Holding a dream job: The ice-cream tester

Posted: August 13, 2007

Meet the luckiest man in the world. Ernie Pinckney gets paid by Turkey Hill Dairy of Lancaster to eat ice cream. He also fields questions from the curious and passionate about the frozen treats for the company's blog at http://icecreamjournal.

turkeyhill.com.

Pinckney, 69, whose official title is special plant project coordinator, makes sure the quality and taste of the company's ice cream are consistent. He makes sure that the chocolates are sufficiently chocolaty and that swirls of flavor are in both the bottom and the top of the container.

He has been at Turkey Hill for 14 years, but he dates his ice cream expertise to his childhood on his family's New York dairy farm. The 650-employee Turkey Hill, owned by Kroger Co., is run by Quintin Frey, grandson of the founder.

In an interview with Jonathan Berr for PhillyInc, Pinckney dished on his career, ice cream and his way of staying trim.

PhillyInc: Can you pick a favorite flavor, or is that like asking you to pick a favorite child?

Pinckney: They are mostly all my favorites. . . . I like our black raspberry just for the flavor and the taste of it, and butter pecan. . . . From a professional standpoint, I prefer vanilla because you can get a true sense of all of the other dairy products.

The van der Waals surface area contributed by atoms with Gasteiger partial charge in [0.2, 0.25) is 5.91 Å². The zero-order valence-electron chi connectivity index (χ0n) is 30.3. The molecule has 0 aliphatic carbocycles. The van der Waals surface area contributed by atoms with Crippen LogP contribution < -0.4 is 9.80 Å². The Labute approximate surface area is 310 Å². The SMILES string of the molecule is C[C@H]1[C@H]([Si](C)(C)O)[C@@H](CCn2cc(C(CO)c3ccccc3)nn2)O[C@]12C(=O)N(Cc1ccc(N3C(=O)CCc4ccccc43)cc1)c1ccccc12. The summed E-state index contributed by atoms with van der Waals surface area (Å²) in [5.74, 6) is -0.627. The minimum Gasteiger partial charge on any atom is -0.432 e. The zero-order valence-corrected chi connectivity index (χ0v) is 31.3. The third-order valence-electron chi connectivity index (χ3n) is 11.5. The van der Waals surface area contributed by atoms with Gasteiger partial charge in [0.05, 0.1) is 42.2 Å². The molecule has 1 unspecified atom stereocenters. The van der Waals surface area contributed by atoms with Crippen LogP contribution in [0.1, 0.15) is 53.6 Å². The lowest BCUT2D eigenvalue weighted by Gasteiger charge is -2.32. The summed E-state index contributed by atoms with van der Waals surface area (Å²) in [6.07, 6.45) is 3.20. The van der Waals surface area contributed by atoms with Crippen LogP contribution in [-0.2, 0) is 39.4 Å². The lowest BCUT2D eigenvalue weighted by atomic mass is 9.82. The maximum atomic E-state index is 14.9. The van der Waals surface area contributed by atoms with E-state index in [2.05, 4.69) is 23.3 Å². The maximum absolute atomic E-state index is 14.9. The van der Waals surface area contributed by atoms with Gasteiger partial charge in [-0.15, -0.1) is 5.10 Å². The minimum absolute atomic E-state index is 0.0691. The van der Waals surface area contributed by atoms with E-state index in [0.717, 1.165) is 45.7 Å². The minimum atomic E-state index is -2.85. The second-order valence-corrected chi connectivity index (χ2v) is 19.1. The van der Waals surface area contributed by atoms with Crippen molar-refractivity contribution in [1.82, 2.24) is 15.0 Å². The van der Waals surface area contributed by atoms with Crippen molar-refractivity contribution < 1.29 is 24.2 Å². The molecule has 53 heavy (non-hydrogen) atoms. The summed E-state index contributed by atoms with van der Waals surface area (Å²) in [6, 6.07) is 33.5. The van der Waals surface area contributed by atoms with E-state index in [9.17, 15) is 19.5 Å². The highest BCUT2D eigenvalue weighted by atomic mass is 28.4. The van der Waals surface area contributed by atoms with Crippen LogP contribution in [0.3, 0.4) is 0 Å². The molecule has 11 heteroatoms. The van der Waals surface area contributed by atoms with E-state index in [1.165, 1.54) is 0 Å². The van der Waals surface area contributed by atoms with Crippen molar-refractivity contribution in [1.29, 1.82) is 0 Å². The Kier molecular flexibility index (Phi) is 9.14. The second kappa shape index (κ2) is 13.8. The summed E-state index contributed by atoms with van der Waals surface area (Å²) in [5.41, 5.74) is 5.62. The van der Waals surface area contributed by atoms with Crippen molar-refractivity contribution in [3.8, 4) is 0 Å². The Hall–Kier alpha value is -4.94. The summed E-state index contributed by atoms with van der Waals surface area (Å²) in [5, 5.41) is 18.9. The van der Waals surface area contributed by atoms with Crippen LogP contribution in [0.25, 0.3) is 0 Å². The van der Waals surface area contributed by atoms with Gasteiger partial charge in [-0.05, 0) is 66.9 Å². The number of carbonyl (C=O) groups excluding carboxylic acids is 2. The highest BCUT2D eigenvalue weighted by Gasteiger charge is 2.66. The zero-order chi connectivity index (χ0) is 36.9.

Q: Is there a downside to getting paid to eat ice cream?

A: I can't think of one. . . . Not really. You need to be in control and limit your intake to be able to sample many flavors.

Q: What's a typical day for you?

A: Anything from a cutting to sitting on a flavor panel.

Q: What's a cutting?

A: We set aside each day the first and the last sellable product of each flavor. Then we harden it because it's too soft at that point to do anything else with it. They are all set aside and hardened, and the next day we will cut that package open. Then we will take a taste of it. Once we've tasted it, then we will cut the package in half, and then we will score it.

Q: What's a flavor panel?

A: That's where we would be testing new concepts, an internal focus group. This time of year, they are probably having one a week because we are getting ready for next year's flavor schedule.

Q: What flavors are on the drawing board?

A: We will probably have four to six new flavors. We are not ready to tip our hand yet to tell people what they will be. We like to be able to keep the surprise element, the mystique element.

Q: What does Turkey Hill have that competitors don't?

A: We're still manufacturing in the heart of dairy country. Our supply of dairy products is within a 25-mile radius of here.

Q: Does it give Turkey Hill an advantage?

A: Sure, because you are working with a fresh product all of the time.

Q: What about Ben & Jerry's and Häagen-Dazs?

A: They appeal to a certain palate, and they do well within the range. They are narrowing the playing field - Häagen-Dazs and Ben & Jerry's. We are going to be a traditional family ice cream that's going to appeal to the whole family.


Read the whole Q&A and other posts at .

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